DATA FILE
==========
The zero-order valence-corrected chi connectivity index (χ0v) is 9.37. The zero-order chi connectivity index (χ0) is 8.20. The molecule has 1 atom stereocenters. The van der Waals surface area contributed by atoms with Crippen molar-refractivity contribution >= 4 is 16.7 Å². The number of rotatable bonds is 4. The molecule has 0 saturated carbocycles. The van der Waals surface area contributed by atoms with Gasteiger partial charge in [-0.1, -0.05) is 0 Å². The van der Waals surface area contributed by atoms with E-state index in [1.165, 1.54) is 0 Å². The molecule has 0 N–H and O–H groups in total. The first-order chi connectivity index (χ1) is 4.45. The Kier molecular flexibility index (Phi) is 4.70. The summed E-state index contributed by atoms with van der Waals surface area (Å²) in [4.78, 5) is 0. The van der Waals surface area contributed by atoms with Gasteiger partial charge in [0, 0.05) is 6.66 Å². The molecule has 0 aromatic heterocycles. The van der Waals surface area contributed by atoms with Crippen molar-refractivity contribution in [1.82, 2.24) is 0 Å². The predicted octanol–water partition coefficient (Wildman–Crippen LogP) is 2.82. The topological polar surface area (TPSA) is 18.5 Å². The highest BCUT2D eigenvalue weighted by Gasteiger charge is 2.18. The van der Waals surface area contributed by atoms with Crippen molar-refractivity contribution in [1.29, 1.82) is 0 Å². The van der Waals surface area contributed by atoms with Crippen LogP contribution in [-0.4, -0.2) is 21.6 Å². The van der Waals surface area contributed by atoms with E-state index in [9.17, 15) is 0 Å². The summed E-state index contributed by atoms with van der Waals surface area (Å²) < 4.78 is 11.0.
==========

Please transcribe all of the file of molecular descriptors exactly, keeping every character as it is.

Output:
The zero-order valence-corrected chi connectivity index (χ0v) is 9.37. The zero-order chi connectivity index (χ0) is 8.20. The molecule has 1 atom stereocenters. The van der Waals surface area contributed by atoms with Crippen molar-refractivity contribution >= 4 is 16.7 Å². The number of rotatable bonds is 4. The molecule has 0 saturated carbocycles. The van der Waals surface area contributed by atoms with Gasteiger partial charge in [-0.1, -0.05) is 0 Å². The van der Waals surface area contributed by atoms with E-state index in [1.165, 1.54) is 0 Å². The molecule has 0 N–H and O–H groups in total. The first-order chi connectivity index (χ1) is 4.45. The Kier molecular flexibility index (Phi) is 4.70. The summed E-state index contributed by atoms with van der Waals surface area (Å²) in [4.78, 5) is 0. The van der Waals surface area contributed by atoms with Gasteiger partial charge in [0, 0.05) is 6.66 Å². The molecule has 0 aromatic heterocycles. The van der Waals surface area contributed by atoms with Crippen molar-refractivity contribution in [1.82, 2.24) is 0 Å². The predicted octanol–water partition coefficient (Wildman–Crippen LogP) is 2.82. The topological polar surface area (TPSA) is 18.5 Å². The highest BCUT2D eigenvalue weighted by Gasteiger charge is 2.18. The van der Waals surface area contributed by atoms with Crippen molar-refractivity contribution in [1.29, 1.82) is 0 Å². The van der Waals surface area contributed by atoms with Crippen LogP contribution in [-0.4, -0.2) is 21.6 Å². The van der Waals surface area contributed by atoms with E-state index in [9.17, 15) is 0 Å². The summed E-state index contributed by atoms with van der Waals surface area (Å²) < 4.78 is 11.0.